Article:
Gra – Tea – tude!
The dark chocolate covered wafer was delicious. The wafers were crisp and the dark chocolate was a smooth, perfectly balanced bittersweet. As I broke off a piece of the special edition dark chocolate Kit Kat and popped it in my mouth, I was transported… to a hilltop, a starlit evening, a cool gentle breeze wafting through pine trees subtly perfuming our path as we, a group of friends walked downhill munching on the same treat.
I’d gone back about five or six years to my Dharamshala trip. A chance dinner with friends had led to us meeting a vivacious, bubbly and pretty lady named Anamika Singh. As the meal progressed, we realized that Anamika was the creator of a fabulous artisanal tea – Anandini, which had been a favourite for some time!
The next day we were off to work on a common assignment and over a six-hour drive (which became a 10 hour one!), we all became kindred spirits. We bonded over intriguing conversations, laughter and endless cups of chai along the highway – Anamika wasn’t just India’s first lady Tea Sommelier, she was also seriously addicted to the beverage and a really good cup made her say “Oh lovely!” with a childlike enthusiasm only she could have!
The assignment over, we drove back to our respective cities and stayed in touch. A couple of months later, we found ourselves driving to Dharamshala with Anamika. Here, she opened up a whole new world for us.
I’d read about Dharamshala during the years I studied tourism. Tea estates and pine forests, Buddhist monks inhabiting gorgeous monasteries and the joy of enjoying a hot bowl of thukpa in the cold mountain air. It all sounded so romantic. Anamika brought this romance alive by helping us experience much more.
If it weren’t for her, I’d have probably never learned the right way to enjoying tea, leave alone setting foot in a real live tea estate!
“Tea is to be sipped, not drunk!”, was her first lesson.
“Never boil tea – that murders it. The water should never be more than a simmer”, was the next important thing. The way she explained things, her language made us thirsty for more tea.
As she took us around her estate, explaining every step of tea processing from the growing and tending of the delicate plants, to the plucking, drying, rolling of the leaves right till it reached us, we found ourselves respecting our tea much more. Later we were treated to a cuppa with the tea pluckers. Made their way, in a kettle over a wood fire, with no milk, lots of sugar and eaten with rusk, we enjoyed the infusion against the glorious backdrop of the Dhauladhar mountain range. Never have I enjoyed a cup of tea so much, and never have I seen clouds so white and a sky so pristinely blue.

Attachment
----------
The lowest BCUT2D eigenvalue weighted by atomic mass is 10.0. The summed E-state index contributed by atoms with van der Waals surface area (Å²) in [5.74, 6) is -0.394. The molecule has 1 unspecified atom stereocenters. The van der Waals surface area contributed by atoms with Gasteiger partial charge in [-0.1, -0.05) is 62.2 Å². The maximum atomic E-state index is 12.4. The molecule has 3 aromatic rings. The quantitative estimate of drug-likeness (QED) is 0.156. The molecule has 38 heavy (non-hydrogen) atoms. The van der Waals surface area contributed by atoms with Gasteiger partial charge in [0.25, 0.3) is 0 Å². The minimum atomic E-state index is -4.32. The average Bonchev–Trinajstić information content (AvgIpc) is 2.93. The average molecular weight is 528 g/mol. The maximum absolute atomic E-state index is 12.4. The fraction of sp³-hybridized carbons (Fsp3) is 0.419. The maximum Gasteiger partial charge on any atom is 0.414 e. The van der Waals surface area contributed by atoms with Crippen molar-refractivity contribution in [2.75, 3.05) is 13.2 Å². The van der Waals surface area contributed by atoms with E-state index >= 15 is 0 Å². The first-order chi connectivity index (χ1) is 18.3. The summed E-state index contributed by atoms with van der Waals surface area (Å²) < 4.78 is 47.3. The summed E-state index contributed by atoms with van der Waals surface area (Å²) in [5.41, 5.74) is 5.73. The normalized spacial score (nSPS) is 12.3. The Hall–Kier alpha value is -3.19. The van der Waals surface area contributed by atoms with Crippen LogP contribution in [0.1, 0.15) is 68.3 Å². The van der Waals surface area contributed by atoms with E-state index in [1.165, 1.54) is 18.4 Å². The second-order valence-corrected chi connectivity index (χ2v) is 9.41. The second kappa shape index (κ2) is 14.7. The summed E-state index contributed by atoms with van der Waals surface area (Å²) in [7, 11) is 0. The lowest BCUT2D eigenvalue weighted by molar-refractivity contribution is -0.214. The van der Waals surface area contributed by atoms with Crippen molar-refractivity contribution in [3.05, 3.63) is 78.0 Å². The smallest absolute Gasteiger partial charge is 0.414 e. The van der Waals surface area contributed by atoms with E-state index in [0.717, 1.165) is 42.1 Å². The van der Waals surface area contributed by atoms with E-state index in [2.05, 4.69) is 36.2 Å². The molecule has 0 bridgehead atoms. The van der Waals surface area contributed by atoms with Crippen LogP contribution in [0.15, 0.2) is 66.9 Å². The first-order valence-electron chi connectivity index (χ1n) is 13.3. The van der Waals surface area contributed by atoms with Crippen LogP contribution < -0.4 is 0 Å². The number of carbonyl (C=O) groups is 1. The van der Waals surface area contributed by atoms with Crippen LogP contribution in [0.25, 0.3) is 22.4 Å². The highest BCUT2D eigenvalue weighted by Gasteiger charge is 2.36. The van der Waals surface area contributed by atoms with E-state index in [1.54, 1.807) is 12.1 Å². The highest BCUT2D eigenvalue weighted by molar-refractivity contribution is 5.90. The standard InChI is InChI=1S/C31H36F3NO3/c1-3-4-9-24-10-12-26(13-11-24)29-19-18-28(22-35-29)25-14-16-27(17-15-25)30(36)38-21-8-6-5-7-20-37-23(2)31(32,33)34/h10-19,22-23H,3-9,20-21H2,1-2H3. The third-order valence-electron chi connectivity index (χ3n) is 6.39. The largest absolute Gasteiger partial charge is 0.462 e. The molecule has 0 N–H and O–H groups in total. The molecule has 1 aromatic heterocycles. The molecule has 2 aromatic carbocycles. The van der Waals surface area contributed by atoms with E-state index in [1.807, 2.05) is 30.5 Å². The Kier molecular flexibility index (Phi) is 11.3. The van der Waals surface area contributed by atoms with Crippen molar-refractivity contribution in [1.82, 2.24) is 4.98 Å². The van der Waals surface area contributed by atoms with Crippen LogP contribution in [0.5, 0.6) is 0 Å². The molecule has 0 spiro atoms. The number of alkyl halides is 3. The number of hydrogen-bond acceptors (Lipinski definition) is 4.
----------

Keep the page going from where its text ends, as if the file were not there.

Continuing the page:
Over the next few days, we discovered an ethereal world.
We visited a beautiful Buddhist monastery, where Tibetan monks were hard at work making metal sculptures, colourful and intricate Thangka paintings and meditating.
We spent an afternoon at the Kangra fort enjoying a lip-smacking Dham meal, eating till we couldn’t walk anymore.
Trudging up small hill paths and down, we made a small pilgrimage to the Buddhist temple beside His Holiness The Dalai Lama’s residence in nearby McLeodganj and later, gorged on steaming momos, fresh bread topped with peanut butter and had our first taste of authentic Tibetan cuisine at a small homely café run by one of Anamika’s friends.
Thanks to her, we were able to see India’s most picturesque and high-altitude cricket stadium.
One morning, Anamika took us on a breathtakingly beautiful and equally nervous drive to a mountaintop, where to our utter delight, we were treated to huge pancakes topped with mountain honey and bananas. She told us about the piles of balanced stones that dotted the whole landscape explaining that they were prayer stones. In all humility, together, we silently prayed over a small stone and balanced it atop one of the piles.
Needless to say, through all of this, a good cup or pot of soothing hot tea was never far.
On our last evening, we were on yet another excursion and as the sun gently set, Anamika suggested, we walk down to Dharamshala. It was on that starlit evening, when a cool gentle breeze wafted through pine trees and subtly perfumed our path, that we found a shop selling chocolates and biscuits. It was here that I found the dark chocolate Kit Kat for the very first time and brought some. As we walked slowly enjoying the peace and stillness all around, we munched on the bars and delighted in their taste.
Today, as that familiar taste took me down memory lane, I couldn’t help but feel a sense of gratitude to the friend who introduced us to Anamika. And I felt a flood of gratitude towards Anamika herself.
We haven’t been able to keep in constant touch over the years. “On & off” best describes our communication, but every time we meet has been like that first drive, we took together. There is no end to laughter, great meaningful conversation and the best possible tea. Without her, I’d have continued to perform “tea sacrilege” (as she puts it) and never been able to learn how to appreciate tea or experience a tea parlour. Nor would I have been able to get such deep philosophical insights on various aspects of life.
I’ve never been able to tell her what’s been on my mind and perhaps I will never be able to tell her personally, but without her, I would never have been able to gather the endearing bunch of memories I did.
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